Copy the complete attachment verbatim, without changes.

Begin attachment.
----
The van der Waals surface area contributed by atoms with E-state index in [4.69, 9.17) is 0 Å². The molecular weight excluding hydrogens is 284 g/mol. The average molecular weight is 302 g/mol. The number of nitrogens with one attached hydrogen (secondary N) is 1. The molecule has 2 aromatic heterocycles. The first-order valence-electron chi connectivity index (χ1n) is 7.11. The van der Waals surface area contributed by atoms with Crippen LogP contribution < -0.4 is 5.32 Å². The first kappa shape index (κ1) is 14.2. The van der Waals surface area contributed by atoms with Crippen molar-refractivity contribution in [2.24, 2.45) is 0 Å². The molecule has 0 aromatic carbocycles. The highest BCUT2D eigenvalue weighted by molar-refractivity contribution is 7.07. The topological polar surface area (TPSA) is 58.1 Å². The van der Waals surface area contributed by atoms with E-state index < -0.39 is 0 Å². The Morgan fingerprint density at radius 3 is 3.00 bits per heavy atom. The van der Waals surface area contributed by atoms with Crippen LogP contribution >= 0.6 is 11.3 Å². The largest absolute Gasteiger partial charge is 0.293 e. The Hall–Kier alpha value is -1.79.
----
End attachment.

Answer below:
The van der Waals surface area contributed by atoms with E-state index in [4.69, 9.17) is 0 Å². The molecular weight excluding hydrogens is 284 g/mol. The average molecular weight is 302 g/mol. The number of nitrogens with one attached hydrogen (secondary N) is 1. The molecule has 2 aromatic heterocycles. The first-order valence-electron chi connectivity index (χ1n) is 7.11. The van der Waals surface area contributed by atoms with Crippen LogP contribution < -0.4 is 5.32 Å². The first kappa shape index (κ1) is 14.2. The van der Waals surface area contributed by atoms with Crippen molar-refractivity contribution in [2.24, 2.45) is 0 Å². The molecule has 0 aromatic carbocycles. The highest BCUT2D eigenvalue weighted by molar-refractivity contribution is 7.07. The topological polar surface area (TPSA) is 58.1 Å². The van der Waals surface area contributed by atoms with E-state index < -0.39 is 0 Å². The Morgan fingerprint density at radius 3 is 3.00 bits per heavy atom. The van der Waals surface area contributed by atoms with Crippen LogP contribution >= 0.6 is 11.3 Å². The largest absolute Gasteiger partial charge is 0.293 e. The Hall–Kier alpha value is -1.79.